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Our motto: "Critical thinking in the cheap seats." Unbiased, honest classical music and opera opinions, occasional obituaries and classical news reporting, since 2007. All written content © 2016 by Paul J. Pelkonen. For more about Superconductor, visit this link. For advertising rates, click this link. Follow us on Facebook.

Friday, October 19, 2012

Concert Review: The Frantic Romantic

Lalo and Berlioz at the Philharmonic
by Paul J. Pelkonen
A man and his Stradivarius: Augustin Hadelich.
Photo from the artist's website.
The Spanish conductor Rafael Frühbeck de Burgos opened a two-week stand at the New York Philharmonic on Thursday night. The program played to this conductor's strengths, exploring two intricately connected works of 19th century French repertory: the Symphonie espagnole by Édouard Lalo and Hector Berlioz' evergreen Symphonie fantastique.

Despite its title, Lalo's "symphony" is actually a violin concerto, written for (and premeired by)  violinist Pablo de Sarasate in 1875. Lalo's work falls in with the French craze for music with Spanish seasoning, incorporating the solo violin part in five sunny movements that evoke the most picturesque aspects of Iberian life.

The solo part was played by the talented Augustin Hadelich, a violinist who overcame serious injuries from a fire in his teenage years to emerge as a brilliant artist. Mr. Hadelich played with a clean, rich tone that soared into the highest registers of the instrument before diving earthward in a series of ever-more-complicated runs. Sensitively accompanied by Mr. Frühbeck, this performance made a good case for works by Lalo to be heard more often.


The  genesis of the Symphonie Fantastque (1830) is familiar to most concert-goers: it was the product of the composer's romantic obsession with Irish actress Harriet Smithson, whom Berlioz had seen perform Ophelia in a Paris production of Hamlet. Berlioz channeled his obsession into the work's movements, depicting his love as an ambivalent idee-fixé that permeates the music.

Mr. Fruhbeck took a brisk approach to this familiar score, bringing out clarity of detail but never sacrificing narrative drive. He was helped by superb contribtions from the principal winds, with the principal flute and clarinet sounding out the idée-fixe against a velvet curtain of strings.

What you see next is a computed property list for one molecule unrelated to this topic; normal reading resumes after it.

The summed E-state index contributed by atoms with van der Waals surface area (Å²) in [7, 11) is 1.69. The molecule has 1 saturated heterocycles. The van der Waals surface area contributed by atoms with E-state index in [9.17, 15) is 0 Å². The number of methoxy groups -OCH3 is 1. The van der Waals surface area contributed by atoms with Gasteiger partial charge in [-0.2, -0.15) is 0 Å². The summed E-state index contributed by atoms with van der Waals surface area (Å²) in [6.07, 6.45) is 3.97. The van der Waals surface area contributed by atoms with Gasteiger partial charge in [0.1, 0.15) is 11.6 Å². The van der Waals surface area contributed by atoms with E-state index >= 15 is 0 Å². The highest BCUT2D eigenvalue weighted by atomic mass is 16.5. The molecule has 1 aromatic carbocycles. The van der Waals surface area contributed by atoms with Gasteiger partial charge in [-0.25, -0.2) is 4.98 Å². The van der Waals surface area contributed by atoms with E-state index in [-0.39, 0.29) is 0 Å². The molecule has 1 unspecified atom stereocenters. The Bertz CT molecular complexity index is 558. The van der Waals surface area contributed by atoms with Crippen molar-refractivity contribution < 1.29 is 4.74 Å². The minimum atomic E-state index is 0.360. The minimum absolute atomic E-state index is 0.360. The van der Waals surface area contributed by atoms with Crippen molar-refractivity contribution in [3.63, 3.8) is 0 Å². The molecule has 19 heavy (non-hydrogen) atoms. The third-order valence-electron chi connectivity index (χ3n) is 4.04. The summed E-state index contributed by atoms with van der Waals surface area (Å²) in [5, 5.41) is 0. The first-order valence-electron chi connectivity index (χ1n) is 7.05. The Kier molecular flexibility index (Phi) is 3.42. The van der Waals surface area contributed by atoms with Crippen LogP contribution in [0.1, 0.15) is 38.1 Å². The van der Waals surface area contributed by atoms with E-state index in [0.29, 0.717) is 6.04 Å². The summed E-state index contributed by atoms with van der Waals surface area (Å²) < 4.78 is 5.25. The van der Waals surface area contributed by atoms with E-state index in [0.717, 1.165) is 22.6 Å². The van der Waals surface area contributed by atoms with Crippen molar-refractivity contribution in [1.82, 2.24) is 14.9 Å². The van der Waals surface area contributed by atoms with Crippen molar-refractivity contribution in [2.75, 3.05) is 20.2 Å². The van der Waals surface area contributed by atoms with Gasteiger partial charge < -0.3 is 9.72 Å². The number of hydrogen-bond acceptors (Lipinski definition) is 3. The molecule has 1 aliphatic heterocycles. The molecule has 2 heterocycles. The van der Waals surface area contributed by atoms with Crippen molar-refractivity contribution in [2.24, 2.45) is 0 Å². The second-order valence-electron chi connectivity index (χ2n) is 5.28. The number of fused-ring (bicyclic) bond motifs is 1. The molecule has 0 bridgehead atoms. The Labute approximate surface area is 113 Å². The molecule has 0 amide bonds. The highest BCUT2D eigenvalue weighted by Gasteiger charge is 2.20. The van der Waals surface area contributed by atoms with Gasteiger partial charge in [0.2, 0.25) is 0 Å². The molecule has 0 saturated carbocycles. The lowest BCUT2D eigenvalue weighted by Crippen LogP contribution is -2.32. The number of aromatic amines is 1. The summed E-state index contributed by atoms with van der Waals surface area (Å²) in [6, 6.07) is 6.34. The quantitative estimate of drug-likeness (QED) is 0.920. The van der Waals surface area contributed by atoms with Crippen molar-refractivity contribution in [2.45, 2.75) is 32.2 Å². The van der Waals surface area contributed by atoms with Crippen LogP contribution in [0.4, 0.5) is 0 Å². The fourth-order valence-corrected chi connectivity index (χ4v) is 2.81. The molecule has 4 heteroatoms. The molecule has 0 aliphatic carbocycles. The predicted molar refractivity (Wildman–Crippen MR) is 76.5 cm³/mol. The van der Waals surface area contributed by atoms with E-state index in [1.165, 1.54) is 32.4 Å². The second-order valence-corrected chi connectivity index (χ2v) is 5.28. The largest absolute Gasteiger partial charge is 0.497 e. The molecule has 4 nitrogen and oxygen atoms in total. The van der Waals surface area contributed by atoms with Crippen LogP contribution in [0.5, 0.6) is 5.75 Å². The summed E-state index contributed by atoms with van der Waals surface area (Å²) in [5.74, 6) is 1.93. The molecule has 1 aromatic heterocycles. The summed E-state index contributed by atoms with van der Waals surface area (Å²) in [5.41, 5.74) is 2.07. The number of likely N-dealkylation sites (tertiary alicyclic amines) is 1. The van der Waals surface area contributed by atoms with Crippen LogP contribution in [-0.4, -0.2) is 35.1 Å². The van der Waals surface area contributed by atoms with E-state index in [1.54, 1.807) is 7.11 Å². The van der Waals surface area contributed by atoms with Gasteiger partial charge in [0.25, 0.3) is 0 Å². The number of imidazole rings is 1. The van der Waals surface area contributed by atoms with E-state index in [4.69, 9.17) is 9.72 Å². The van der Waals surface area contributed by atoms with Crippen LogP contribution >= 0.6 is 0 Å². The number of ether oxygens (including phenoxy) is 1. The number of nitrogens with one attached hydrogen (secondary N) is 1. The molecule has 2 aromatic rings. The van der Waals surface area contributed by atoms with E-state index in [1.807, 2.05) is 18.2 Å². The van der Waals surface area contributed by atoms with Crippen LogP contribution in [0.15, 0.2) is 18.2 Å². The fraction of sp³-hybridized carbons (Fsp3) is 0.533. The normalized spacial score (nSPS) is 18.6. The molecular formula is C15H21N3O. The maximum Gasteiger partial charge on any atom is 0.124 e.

The orchestra powered through the first two movements before slowing to a contemplative pace for the third, the Scene in the Fields. This featured a plaintive offstage oboe solo by Liang Wang, answered by English horn and eventually by the violins. Brass and timpani joined as the passions of the central characters came boiling to the surface. The ending, a final, unanswered woodwind solo was underpinned by muffled drumbeats.

The last two movements of the Fantastique are the most famous: Berlioz' depiction of two twisted opium nightmares. The first, a grim March to the Scaffold featured driving drums and percussion. The final rondo, a Dream of the Witches' Sabbath added the tolling of funeral bells (played offstage for balance purposes) and an insane, bacchantic whirl of clarinets, strings and roaring brass. Mr. Frühbeck achieved a finely tuned frenzy in this finale, ending the whole with a burst of energy that would have met with the composer's hearty approval.
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Critical Thinking in the Cheap Seats

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Since 2007, Superconductor has grown from an occasional concert or CD review to a near-daily publication covering classical music, opera and the arts in and around NYC, with excursions to Boston, Philadelphia, and upstate NY. I am a freelance writer living and working in Brooklyn NY. And no, I'm not a conductor.